It all started on a school bus.
When I returned to Berkeley after 25 years in San Jose where I taught and subbed in elementary and middle i schools for over 12 years, I took a job driving Berkeley Unified School District (BUSD) school buses. My first routes were in South Berkeley.
I started giving away books on the bus. This opened the door for conversations with children about books and reading.
I met many excellent readers. I also met children who struggled with reading. Many of them did not have a history of books in the home or personal book ownership.
This outraged me.
In Berkeley — with its rich culture of creativity, ideas, and ideals — it is unconscionable to me that any child's earliest years do not include ownership of good books.
The Berkeley Baby Book Project (The BBBP)'s creation was fueled by that outrage combined with the joy and enthusiasm I feel when giving a good book to a child. That joy and enthusiasm continues to be informed and enriched by ongoing early literacy research and conversations with program partners, parents, and children.
I became determined to ensure that all of Berkeley's children have the opportunity to amass a significant personal library of excellent books before they enter Kindergarten.
Happily, not long after I began looking in to how to create a home delivery system, I learned of Dolly Parton's Imagination Library (IL). The IL system is well-established and delivers excellent books at a far lower cost than The BBBP ever could have on its own. Becoming an Affiliate was an easy decision.
I was thrilled when I read the IL eligibility questions:
How old is the child?
What is their home address?
That's it. And the child is registered for the program — not the parent. Any nonprofit can start an IL Program and define their region. The BBBP defined Berkeley city borders as our region.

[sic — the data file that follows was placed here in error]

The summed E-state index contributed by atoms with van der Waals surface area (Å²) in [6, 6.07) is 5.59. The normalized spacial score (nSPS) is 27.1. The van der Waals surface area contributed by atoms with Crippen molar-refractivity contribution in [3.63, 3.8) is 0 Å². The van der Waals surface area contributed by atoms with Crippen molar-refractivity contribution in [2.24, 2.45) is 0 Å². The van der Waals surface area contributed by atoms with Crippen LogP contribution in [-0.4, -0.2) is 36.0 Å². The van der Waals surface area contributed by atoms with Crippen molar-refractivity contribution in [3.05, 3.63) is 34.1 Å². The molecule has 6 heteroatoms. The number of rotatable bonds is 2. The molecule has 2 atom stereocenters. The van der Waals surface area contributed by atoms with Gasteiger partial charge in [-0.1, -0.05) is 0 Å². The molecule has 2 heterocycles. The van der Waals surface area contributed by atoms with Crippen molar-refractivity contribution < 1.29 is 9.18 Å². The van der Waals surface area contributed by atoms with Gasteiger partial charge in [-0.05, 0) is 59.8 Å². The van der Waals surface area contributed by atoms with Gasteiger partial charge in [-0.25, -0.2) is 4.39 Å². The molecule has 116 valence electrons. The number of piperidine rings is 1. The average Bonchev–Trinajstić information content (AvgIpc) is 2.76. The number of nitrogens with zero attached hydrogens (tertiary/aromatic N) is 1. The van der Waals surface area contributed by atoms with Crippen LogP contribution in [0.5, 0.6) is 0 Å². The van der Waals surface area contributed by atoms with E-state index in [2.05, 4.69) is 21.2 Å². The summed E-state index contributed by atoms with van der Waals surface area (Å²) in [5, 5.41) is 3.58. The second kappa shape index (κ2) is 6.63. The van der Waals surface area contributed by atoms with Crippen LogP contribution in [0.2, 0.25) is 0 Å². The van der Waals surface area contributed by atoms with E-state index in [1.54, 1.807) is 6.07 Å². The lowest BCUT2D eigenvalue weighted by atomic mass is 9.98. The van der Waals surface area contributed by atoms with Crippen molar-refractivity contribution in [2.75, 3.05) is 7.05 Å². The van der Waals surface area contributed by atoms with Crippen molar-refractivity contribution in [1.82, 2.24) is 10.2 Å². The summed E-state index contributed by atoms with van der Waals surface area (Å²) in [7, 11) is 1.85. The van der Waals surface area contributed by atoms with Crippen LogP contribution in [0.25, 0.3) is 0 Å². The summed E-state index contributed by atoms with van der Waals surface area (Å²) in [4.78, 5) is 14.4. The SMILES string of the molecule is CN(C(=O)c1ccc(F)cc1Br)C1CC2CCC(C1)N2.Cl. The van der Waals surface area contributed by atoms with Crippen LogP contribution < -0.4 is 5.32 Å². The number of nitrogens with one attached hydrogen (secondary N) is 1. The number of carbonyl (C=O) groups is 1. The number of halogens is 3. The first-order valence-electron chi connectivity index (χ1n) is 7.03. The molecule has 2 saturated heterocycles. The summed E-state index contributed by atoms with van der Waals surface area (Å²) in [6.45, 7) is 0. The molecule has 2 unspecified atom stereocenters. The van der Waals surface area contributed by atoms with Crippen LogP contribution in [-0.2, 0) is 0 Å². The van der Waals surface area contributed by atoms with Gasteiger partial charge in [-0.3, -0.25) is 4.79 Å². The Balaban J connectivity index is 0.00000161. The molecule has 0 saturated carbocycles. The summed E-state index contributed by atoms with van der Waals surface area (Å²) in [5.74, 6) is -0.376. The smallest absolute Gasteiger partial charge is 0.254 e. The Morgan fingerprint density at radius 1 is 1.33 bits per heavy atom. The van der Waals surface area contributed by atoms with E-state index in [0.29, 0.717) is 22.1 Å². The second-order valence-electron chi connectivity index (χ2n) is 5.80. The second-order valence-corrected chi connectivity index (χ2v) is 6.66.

Circumstances beyond a child's age and Berkeley residential address have no bearing on the child's eligibility to receive books.
Putting a good book directly into a child's hands still gives me a sweet thrill. Now I get a similar thrill doing data entry as I input names, birthdates, and addresses into Imagination Library's Book Ordering System. Who knew data entry could be so uplifting?
It's not like giving occasionally on the school bus. It's better.
It's ensuring a child gets a good book every month, month after month. I love hearing from parents about their child's excitement when a book, personally addressed to them, arrives in the mail.
Another common anecdote is a parent reporting that they share and read books with their child more often as Imagination Library books fill their home. The excitement of receiving a gift in the mail is part of Imagination Library's power: The excitement of receiving their own book makes children want to read and to have the book read with them. You can't buy that on any shelf.